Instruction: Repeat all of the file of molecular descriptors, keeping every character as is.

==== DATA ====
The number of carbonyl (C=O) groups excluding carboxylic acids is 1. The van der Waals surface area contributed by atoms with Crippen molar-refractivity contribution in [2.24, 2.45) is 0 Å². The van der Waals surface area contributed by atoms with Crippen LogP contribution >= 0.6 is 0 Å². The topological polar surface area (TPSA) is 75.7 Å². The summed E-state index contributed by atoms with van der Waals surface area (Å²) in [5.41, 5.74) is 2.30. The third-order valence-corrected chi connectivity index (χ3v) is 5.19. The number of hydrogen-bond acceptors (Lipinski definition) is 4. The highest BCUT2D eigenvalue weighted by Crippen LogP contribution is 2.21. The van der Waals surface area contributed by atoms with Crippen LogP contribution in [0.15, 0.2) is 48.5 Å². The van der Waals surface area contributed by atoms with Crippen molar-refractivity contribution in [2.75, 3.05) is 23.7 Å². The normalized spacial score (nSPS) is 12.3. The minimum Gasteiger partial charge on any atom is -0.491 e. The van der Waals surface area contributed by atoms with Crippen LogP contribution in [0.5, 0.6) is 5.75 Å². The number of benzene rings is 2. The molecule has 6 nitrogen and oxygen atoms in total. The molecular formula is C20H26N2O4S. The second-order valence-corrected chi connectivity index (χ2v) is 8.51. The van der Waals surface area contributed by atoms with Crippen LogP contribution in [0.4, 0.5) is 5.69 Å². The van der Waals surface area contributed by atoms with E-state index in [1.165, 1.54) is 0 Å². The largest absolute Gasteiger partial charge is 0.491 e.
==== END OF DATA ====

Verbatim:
The number of carbonyl (C=O) groups excluding carboxylic acids is 1. The van der Waals surface area contributed by atoms with Crippen molar-refractivity contribution in [2.24, 2.45) is 0 Å². The van der Waals surface area contributed by atoms with Crippen LogP contribution >= 0.6 is 0 Å². The topological polar surface area (TPSA) is 75.7 Å². The summed E-state index contributed by atoms with van der Waals surface area (Å²) in [5.41, 5.74) is 2.30. The third-order valence-corrected chi connectivity index (χ3v) is 5.19. The number of hydrogen-bond acceptors (Lipinski definition) is 4. The highest BCUT2D eigenvalue weighted by Crippen LogP contribution is 2.21. The van der Waals surface area contributed by atoms with Crippen LogP contribution in [0.15, 0.2) is 48.5 Å². The van der Waals surface area contributed by atoms with Crippen molar-refractivity contribution in [2.75, 3.05) is 23.7 Å². The normalized spacial score (nSPS) is 12.3. The minimum Gasteiger partial charge on any atom is -0.491 e. The van der Waals surface area contributed by atoms with Crippen LogP contribution in [0.5, 0.6) is 5.75 Å². The number of benzene rings is 2. The molecule has 6 nitrogen and oxygen atoms in total. The molecular formula is C20H26N2O4S. The second-order valence-corrected chi connectivity index (χ2v) is 8.51. The van der Waals surface area contributed by atoms with Crippen LogP contribution in [0.4, 0.5) is 5.69 Å². The van der Waals surface area contributed by atoms with E-state index in [1.165, 1.54) is 0 Å². The largest absolute Gasteiger partial charge is 0.491 e.